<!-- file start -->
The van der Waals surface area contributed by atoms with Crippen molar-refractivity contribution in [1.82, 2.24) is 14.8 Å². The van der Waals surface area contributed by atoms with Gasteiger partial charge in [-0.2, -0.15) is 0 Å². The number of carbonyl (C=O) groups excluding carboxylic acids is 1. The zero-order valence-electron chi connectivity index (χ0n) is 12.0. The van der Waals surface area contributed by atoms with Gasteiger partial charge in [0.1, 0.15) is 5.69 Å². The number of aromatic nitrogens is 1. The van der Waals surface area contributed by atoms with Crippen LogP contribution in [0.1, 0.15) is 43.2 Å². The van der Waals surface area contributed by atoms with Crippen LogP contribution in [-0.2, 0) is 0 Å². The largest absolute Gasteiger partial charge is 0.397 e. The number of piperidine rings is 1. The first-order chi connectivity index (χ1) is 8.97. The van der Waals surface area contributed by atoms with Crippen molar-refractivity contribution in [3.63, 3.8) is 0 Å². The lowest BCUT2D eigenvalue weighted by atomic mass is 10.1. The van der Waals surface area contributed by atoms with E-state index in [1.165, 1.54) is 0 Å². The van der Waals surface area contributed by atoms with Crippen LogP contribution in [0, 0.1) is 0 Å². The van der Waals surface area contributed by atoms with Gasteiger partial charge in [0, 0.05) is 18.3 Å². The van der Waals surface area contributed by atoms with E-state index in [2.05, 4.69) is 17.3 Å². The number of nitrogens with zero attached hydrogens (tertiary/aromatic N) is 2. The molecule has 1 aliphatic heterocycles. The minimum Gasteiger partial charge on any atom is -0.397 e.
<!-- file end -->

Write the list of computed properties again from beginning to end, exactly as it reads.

The van der Waals surface area contributed by atoms with Crippen molar-refractivity contribution in [1.82, 2.24) is 14.8 Å². The van der Waals surface area contributed by atoms with Gasteiger partial charge in [-0.2, -0.15) is 0 Å². The number of carbonyl (C=O) groups excluding carboxylic acids is 1. The zero-order valence-electron chi connectivity index (χ0n) is 12.0. The van der Waals surface area contributed by atoms with Gasteiger partial charge in [0.1, 0.15) is 5.69 Å². The number of aromatic nitrogens is 1. The van der Waals surface area contributed by atoms with Crippen LogP contribution in [0.1, 0.15) is 43.2 Å². The van der Waals surface area contributed by atoms with Crippen LogP contribution in [-0.2, 0) is 0 Å². The largest absolute Gasteiger partial charge is 0.397 e. The number of piperidine rings is 1. The first-order chi connectivity index (χ1) is 8.97. The van der Waals surface area contributed by atoms with Crippen molar-refractivity contribution in [3.63, 3.8) is 0 Å². The lowest BCUT2D eigenvalue weighted by atomic mass is 10.1. The van der Waals surface area contributed by atoms with E-state index in [1.165, 1.54) is 0 Å². The van der Waals surface area contributed by atoms with Crippen LogP contribution in [0, 0.1) is 0 Å². The van der Waals surface area contributed by atoms with Gasteiger partial charge in [0, 0.05) is 18.3 Å². The van der Waals surface area contributed by atoms with E-state index in [2.05, 4.69) is 17.3 Å². The number of nitrogens with zero attached hydrogens (tertiary/aromatic N) is 2. The molecule has 1 aliphatic heterocycles. The minimum Gasteiger partial charge on any atom is -0.397 e.